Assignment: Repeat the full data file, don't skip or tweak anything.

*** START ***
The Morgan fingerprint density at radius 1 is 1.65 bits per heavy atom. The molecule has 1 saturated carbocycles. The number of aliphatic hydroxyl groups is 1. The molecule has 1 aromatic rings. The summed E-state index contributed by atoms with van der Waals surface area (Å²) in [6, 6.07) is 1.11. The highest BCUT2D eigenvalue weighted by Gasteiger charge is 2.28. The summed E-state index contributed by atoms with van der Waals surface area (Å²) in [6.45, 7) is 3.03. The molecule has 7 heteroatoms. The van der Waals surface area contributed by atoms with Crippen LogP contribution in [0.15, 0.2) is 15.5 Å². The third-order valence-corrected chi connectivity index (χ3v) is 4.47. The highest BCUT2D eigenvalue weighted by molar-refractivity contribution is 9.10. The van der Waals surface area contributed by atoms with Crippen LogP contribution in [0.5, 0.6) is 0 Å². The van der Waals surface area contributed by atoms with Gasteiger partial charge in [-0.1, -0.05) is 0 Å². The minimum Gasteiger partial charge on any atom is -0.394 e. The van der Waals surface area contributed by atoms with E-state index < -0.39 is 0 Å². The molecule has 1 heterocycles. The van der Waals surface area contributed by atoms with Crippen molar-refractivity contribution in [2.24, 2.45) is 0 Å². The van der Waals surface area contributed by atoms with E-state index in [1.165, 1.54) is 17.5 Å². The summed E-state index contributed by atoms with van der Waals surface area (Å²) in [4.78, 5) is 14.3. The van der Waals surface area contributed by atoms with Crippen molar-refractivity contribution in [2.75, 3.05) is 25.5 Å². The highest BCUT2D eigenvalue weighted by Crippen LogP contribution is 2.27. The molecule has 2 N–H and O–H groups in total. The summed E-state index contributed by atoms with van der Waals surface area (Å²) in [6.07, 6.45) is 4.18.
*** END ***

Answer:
The Morgan fingerprint density at radius 1 is 1.65 bits per heavy atom. The molecule has 1 saturated carbocycles. The number of aliphatic hydroxyl groups is 1. The molecule has 1 aromatic rings. The summed E-state index contributed by atoms with van der Waals surface area (Å²) in [6, 6.07) is 1.11. The highest BCUT2D eigenvalue weighted by Gasteiger charge is 2.28. The summed E-state index contributed by atoms with van der Waals surface area (Å²) in [6.45, 7) is 3.03. The molecule has 7 heteroatoms. The van der Waals surface area contributed by atoms with Crippen LogP contribution in [0.15, 0.2) is 15.5 Å². The third-order valence-corrected chi connectivity index (χ3v) is 4.47. The highest BCUT2D eigenvalue weighted by molar-refractivity contribution is 9.10. The van der Waals surface area contributed by atoms with Crippen LogP contribution in [0.5, 0.6) is 0 Å². The van der Waals surface area contributed by atoms with Gasteiger partial charge in [-0.1, -0.05) is 0 Å². The minimum Gasteiger partial charge on any atom is -0.394 e. The van der Waals surface area contributed by atoms with E-state index < -0.39 is 0 Å². The molecule has 1 heterocycles. The van der Waals surface area contributed by atoms with Crippen molar-refractivity contribution in [2.24, 2.45) is 0 Å². The van der Waals surface area contributed by atoms with E-state index in [1.165, 1.54) is 17.5 Å². The summed E-state index contributed by atoms with van der Waals surface area (Å²) in [4.78, 5) is 14.3. The van der Waals surface area contributed by atoms with Crippen molar-refractivity contribution in [2.75, 3.05) is 25.5 Å². The highest BCUT2D eigenvalue weighted by Crippen LogP contribution is 2.27. The molecule has 2 N–H and O–H groups in total. The summed E-state index contributed by atoms with van der Waals surface area (Å²) in [6.07, 6.45) is 4.18.